Wildlife managers attending the annual meeting of the Utah Chapter of the Wildlife Society last week were told they have a bad reputation among some state groups.

The group, which met at the Provo Excelsior Hotel, was chastised by Bob Hasenyager, administrator and research consultant for the Utah Division of Wildlife Resources, who told members that some lawmakers and agricultural groups would like to run the other way when the see wildlife managers approaching."You folks have a reputation. You're a threat to people," Hasenyager said. "You're willing to enter into confrontation (over wildlife issues) and you're good at it. You threaten people, but it doesn't have to be that way."

With conflict comes resentment and retaliation, he said. Wildlife advocates would aid their cause more by seeking compromise and consensus with their adversaries.

"You shouldn't seek combative situations. Consensus does work, and that's what you should go for. You can pick up a victory for wildlife and you don't have to make other people losers in the process," he said. "You have to be innovative if you're going to get consensus. You have to be objective instead of emotional."

One way to avoid confrontation is to bring together groups with competing interests, such as sportsmen, wildlife managers, medical researchers and agricultural people, and work toward a consensus in a cooperative environment, he said.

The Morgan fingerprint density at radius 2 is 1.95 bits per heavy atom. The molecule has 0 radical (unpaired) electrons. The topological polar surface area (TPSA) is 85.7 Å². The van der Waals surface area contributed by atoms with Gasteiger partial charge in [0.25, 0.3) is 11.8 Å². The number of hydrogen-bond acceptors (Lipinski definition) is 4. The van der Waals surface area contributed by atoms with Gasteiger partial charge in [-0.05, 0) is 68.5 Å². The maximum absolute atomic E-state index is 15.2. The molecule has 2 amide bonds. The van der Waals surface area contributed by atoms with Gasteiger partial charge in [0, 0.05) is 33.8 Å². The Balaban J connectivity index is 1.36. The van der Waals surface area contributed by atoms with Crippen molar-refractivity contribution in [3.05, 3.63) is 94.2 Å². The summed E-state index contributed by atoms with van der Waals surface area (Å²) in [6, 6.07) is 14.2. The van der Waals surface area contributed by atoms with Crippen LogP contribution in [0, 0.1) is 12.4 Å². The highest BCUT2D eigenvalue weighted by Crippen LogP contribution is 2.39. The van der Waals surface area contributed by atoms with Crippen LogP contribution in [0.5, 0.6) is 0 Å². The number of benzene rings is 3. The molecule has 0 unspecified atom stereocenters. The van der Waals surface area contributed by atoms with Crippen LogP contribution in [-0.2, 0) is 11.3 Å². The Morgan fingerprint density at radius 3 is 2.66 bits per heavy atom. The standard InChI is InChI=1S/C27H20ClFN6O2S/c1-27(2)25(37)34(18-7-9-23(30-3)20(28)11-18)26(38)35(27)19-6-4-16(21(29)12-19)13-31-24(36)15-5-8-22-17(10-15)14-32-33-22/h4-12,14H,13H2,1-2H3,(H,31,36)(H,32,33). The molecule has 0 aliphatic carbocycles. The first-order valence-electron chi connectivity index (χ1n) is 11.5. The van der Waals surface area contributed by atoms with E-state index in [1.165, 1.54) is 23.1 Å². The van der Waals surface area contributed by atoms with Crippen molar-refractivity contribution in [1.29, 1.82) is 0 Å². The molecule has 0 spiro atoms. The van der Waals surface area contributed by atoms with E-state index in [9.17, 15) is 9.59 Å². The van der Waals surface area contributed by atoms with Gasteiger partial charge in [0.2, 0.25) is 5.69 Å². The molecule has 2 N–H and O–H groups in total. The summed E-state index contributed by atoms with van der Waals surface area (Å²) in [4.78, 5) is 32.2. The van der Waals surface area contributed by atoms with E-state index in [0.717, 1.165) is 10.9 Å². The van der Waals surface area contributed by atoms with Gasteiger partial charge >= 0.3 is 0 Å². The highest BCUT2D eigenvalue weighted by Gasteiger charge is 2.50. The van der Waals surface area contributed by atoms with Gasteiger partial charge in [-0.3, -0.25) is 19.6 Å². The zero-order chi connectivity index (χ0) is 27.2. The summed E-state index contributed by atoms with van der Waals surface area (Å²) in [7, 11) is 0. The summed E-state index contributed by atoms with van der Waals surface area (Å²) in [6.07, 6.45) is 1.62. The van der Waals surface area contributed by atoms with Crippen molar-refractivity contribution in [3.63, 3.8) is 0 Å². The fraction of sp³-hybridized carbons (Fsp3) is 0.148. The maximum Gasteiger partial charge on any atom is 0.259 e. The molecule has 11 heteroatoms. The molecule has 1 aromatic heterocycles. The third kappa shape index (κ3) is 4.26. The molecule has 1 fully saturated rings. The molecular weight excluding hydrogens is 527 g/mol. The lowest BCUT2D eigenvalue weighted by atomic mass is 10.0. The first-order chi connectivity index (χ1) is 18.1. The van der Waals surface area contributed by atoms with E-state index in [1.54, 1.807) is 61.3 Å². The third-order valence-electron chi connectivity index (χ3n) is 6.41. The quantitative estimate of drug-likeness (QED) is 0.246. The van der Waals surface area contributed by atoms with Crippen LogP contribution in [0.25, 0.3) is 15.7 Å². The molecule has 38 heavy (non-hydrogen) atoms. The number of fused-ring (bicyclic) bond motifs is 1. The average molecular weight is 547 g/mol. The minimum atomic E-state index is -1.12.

Wildlife managers can lead the way in such an effort and come out ahead if they remember members of adversary groups have interests to protect too and that they are basically good people.

"If you can't make that assumption, you're carrying baggage that's going to hold you back and you're probably not going to accomplish your objective," Hasenyager said. "You have to be aware of the pressures other people are under and put yourself in their shoes. Go into the situation to create a better state of peace rather than to defeat."

Hasenyager's address was one of more than a dozen given by wildlife experts during the two-day conference.

The Wildlife Society is the nation's largest group of professional wildlife biologists. Several organizations were represented at the conference, including the Utah Wilderness Association, the Utah Wildlife Coalition, the U.S. Forest Service, the Cattleman's representative to the Board of Big Game Control and the U.S. Soil Conservation Service.

They covered topics such as elk feeding and transplanting, predator control, wildlife and environmental toxicology and black bear populations in Utah.